On this one night a year–Halloween–we interact in a happy familiar sense with strangers (strangers that also happen to be our neighbors, I might add).  We accept food from them, in a sense we entrust our children to them.  And we feel comfortable doing this because we trust each other.  We don’t have to “actually know each other” other because we know that this is our shared tradition, this is our community and we believe in the Good in it.  We won’t be confined to daytime, “Main Street Trick-or-Treating” or fun (but still somehow lacking) uber-safe “Trunk or Treats”.  We will trick-or-treat in the dark on Halloween night and we will do so at the doors of people that we have never met before (or only met on previous Halloween excursions).  We have no idea who might be opening that door and giving our kids candy, and that’s how we like it!   We will do so as an act of defiance: We believe in Halloween. We believe in our neighbors.  We believe in America.

***And I’m not saying that reasonable precautions should not be taken–they should. By all means, accompany your children door to door, check their candy before they eat it.   But what we should not do is abandon our time-honored tradition in pessimistic fear of some boogeyman that doesn’t exist.  Rumors of razor blades in apples, etc have proven almost without exception to be just that: rumor and myth.  Turns out most people in America aren’t quite that evil after all.   http://urbanlegends.about.com/od/halloween/a/Is-Halloween-Candy-Tampering-A-Myth.htm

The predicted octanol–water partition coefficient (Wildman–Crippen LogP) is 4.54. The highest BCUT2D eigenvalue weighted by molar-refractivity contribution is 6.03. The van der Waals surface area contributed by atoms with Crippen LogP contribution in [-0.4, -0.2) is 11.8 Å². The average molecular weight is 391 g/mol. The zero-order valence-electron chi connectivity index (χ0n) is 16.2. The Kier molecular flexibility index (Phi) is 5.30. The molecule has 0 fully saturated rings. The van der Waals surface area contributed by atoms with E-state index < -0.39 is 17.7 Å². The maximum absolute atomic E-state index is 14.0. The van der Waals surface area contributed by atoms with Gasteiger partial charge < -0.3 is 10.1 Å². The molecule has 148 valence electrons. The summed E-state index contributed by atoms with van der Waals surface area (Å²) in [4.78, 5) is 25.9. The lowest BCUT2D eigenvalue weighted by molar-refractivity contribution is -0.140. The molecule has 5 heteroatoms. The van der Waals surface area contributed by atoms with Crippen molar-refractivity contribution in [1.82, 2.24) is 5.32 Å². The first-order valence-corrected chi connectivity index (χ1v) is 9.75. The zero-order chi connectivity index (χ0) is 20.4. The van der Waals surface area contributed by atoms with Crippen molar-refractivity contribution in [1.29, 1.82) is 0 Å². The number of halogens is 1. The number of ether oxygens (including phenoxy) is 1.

And so it is my hope–my prayer–for America that we can remain a nation that Trick-or-Treats.

Part 2: Danish Halloween

So considering my strong feelings about Halloween (that and my kids asking about it every day since October 1st), it’s no surprise that I was determined to carve out a Halloween experience here in Denmark.

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I was pleasantly surprised that my kids’ school observed Halloween somewhat.

The entire month of October may not have been all-pumpkins-all-the-time like my kids’ school in Colorado, and it appeared to be mostly in the spirit of cultural diversity appreciation (kind of like we Americans demonstrating our appreciation of Guy Fawkes Day) but I was excited that the kids were able to carve pumpkins at school (using real knives, no less), and on Halloween Day there was even an educational Halloween scavenger hunt.

Photos Courtesy of Hoejmark Borneverden